According to a recent report, the U.S. needs to encourage vocational education as a viable alternative to a college education. Do you consider college to be a prerequisite to success, or should kids be pointed toward vocational schools to learn job skills?
Last week’s CI CyberNews
CyberPoll focused on education. We asked readers if they consider college to be a prerequisite to success, or if kids should be pointed toward vocational schools to learn job skills. Responses broke out as follows:
College isn't for everyone. Mentors should encourage students to attend technical or vocational schools if college is not a good fit: 82.1%
Neither college nor a vocational education guarantees future success: 14.3%
Everyone should have a traditional college education; it is the only way to succeed: 3.6%
“Apprenticeship is still a workable option, even in some technical fields, along with some focused course work.”
“We live in a plutocracy for one thing, and success is dependent on genetics and lucky upbringing more than education, for another. “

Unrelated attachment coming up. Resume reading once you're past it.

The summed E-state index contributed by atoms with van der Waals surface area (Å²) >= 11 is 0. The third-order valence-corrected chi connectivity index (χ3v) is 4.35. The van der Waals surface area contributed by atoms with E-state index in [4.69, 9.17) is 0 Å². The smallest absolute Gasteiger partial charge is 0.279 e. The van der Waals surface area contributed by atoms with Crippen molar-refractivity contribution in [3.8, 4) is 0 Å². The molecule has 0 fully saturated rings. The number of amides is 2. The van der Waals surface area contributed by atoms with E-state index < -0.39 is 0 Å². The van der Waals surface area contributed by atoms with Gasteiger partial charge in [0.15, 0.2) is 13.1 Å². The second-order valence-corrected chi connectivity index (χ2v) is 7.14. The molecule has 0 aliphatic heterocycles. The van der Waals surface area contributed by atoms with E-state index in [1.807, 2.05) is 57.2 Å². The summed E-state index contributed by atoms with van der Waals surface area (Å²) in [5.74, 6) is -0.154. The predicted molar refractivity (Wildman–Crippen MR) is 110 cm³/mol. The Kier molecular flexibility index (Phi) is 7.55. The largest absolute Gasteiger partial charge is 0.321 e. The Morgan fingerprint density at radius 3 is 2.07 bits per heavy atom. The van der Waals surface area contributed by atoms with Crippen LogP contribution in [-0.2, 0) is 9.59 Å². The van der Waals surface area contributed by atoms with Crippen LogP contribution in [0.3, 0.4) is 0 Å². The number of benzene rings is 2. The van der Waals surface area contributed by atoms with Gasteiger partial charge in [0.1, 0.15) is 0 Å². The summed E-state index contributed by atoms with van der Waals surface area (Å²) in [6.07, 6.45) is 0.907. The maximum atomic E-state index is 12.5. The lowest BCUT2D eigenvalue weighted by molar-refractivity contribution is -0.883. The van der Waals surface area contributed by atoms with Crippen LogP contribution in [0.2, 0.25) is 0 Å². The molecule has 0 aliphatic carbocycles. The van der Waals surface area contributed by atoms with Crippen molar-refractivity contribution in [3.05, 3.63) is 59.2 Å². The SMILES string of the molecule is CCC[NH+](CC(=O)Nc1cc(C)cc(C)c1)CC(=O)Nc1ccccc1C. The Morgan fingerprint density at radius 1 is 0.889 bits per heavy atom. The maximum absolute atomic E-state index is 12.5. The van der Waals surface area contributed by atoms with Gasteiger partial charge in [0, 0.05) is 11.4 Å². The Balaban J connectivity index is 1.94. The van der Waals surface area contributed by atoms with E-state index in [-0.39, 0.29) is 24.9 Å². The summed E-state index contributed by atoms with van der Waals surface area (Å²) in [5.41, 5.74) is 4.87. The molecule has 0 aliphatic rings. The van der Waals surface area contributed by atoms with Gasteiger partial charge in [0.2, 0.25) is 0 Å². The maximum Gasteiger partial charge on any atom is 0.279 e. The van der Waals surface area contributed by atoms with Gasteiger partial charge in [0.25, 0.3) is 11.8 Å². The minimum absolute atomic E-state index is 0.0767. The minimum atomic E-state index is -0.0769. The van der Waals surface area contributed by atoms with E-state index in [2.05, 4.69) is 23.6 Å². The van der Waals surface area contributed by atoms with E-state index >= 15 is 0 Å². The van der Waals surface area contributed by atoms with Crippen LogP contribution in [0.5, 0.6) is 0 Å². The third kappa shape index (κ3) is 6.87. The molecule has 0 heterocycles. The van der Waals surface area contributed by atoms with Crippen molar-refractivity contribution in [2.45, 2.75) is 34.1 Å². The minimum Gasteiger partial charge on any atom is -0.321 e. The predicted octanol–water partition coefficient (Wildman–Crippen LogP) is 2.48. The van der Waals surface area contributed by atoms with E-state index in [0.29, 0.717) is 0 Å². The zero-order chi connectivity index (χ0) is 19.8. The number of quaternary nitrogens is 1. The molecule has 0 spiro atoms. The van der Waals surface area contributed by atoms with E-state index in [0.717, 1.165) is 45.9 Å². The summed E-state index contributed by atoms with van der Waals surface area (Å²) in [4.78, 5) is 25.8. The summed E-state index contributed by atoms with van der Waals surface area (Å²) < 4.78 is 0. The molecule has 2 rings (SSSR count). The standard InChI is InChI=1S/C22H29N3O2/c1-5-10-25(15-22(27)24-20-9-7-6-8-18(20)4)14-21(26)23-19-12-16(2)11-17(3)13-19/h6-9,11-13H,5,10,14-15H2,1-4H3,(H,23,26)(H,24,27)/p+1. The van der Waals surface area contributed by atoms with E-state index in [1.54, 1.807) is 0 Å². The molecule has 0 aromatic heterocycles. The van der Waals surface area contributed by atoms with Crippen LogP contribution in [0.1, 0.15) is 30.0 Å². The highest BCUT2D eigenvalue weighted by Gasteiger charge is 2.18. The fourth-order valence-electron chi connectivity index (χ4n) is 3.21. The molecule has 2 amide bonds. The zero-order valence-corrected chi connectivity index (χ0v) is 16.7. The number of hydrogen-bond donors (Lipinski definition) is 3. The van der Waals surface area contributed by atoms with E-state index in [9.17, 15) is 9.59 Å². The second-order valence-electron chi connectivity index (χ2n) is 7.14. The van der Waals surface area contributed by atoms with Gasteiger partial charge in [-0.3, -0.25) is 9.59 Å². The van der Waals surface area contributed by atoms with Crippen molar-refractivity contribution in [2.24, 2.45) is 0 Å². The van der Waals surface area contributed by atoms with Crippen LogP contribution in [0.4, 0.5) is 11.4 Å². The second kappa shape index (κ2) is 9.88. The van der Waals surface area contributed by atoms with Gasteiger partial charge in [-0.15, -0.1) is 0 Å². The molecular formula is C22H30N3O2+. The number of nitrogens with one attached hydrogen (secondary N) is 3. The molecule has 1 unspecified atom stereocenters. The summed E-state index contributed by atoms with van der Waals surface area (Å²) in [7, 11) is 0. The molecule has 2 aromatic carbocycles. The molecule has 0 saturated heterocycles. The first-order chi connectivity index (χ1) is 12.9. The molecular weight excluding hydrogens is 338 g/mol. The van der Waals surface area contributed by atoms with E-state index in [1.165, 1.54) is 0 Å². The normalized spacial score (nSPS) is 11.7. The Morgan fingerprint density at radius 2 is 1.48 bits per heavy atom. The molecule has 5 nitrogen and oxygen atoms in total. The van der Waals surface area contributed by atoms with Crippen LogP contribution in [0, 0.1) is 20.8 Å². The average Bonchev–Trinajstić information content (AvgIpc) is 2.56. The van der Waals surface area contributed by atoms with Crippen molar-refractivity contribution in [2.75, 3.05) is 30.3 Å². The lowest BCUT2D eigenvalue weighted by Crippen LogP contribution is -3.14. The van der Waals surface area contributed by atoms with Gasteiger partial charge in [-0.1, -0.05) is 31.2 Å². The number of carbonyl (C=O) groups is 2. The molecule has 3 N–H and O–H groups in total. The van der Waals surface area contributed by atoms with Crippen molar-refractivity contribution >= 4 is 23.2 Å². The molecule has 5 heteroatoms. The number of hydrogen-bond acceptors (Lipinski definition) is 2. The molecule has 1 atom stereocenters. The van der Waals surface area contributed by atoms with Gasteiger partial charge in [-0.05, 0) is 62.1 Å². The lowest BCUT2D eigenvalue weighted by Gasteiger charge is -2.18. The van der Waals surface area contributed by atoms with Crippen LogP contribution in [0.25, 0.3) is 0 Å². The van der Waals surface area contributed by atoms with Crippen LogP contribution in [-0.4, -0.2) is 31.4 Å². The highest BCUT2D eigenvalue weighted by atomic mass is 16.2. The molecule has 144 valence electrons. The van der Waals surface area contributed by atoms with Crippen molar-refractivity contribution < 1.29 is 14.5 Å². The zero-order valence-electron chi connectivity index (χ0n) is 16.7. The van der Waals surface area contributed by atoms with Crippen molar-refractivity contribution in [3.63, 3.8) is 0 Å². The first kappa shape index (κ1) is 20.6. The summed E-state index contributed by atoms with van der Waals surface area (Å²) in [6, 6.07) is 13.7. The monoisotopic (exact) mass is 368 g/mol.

“Most definitely, I see a trend where many young people are understandably shunning the traditional college education. Clearly, education is critically important to success; however, with out-of-control increases in college tuition, together with oftentimes poor prospects for employment even after attaining a college degree, many will opt for the vocational education route. There is also a trend for lower-cost, online, nontraditional educational opportunities. There will always be a need for traditional college degrees and advanced degrees. But there will be an increasing number of students who select the vocational/trade school route as a more realistic and more cost-effective pathway to their success. (submitted by a Ph.D. scientist)”
“But will there be any manufacturing jobs left in the USA for vocational training? Time to stop buying Chinese products!”
Are you interested in taking the industry’s pulse on a particular topic? Send your suggestions for CyberPoll questions to Kelsey Seidler at firstname.lastname@example.org.
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